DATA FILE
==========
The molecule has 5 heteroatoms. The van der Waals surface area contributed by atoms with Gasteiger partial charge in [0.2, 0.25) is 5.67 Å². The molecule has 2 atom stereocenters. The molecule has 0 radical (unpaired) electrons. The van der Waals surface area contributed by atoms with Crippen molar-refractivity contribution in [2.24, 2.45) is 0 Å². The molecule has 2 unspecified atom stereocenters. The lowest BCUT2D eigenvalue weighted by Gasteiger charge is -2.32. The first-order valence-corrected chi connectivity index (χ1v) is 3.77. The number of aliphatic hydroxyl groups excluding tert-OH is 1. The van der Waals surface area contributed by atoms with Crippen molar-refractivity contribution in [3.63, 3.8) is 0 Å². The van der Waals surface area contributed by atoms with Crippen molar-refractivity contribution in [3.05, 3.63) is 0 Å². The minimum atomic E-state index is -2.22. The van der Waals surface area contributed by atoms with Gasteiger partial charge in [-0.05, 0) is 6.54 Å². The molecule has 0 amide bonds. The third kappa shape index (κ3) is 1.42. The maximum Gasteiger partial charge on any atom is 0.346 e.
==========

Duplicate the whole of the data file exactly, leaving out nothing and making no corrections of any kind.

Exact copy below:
The molecule has 5 heteroatoms. The van der Waals surface area contributed by atoms with Gasteiger partial charge in [0.2, 0.25) is 5.67 Å². The molecule has 2 atom stereocenters. The molecule has 0 radical (unpaired) electrons. The van der Waals surface area contributed by atoms with Crippen molar-refractivity contribution in [2.24, 2.45) is 0 Å². The molecule has 2 unspecified atom stereocenters. The lowest BCUT2D eigenvalue weighted by Gasteiger charge is -2.32. The first-order valence-corrected chi connectivity index (χ1v) is 3.77. The number of aliphatic hydroxyl groups excluding tert-OH is 1. The van der Waals surface area contributed by atoms with Crippen molar-refractivity contribution in [3.63, 3.8) is 0 Å². The van der Waals surface area contributed by atoms with Crippen molar-refractivity contribution in [3.05, 3.63) is 0 Å². The minimum atomic E-state index is -2.22. The van der Waals surface area contributed by atoms with Gasteiger partial charge in [-0.05, 0) is 6.54 Å². The molecule has 0 amide bonds. The third kappa shape index (κ3) is 1.42. The maximum Gasteiger partial charge on any atom is 0.346 e.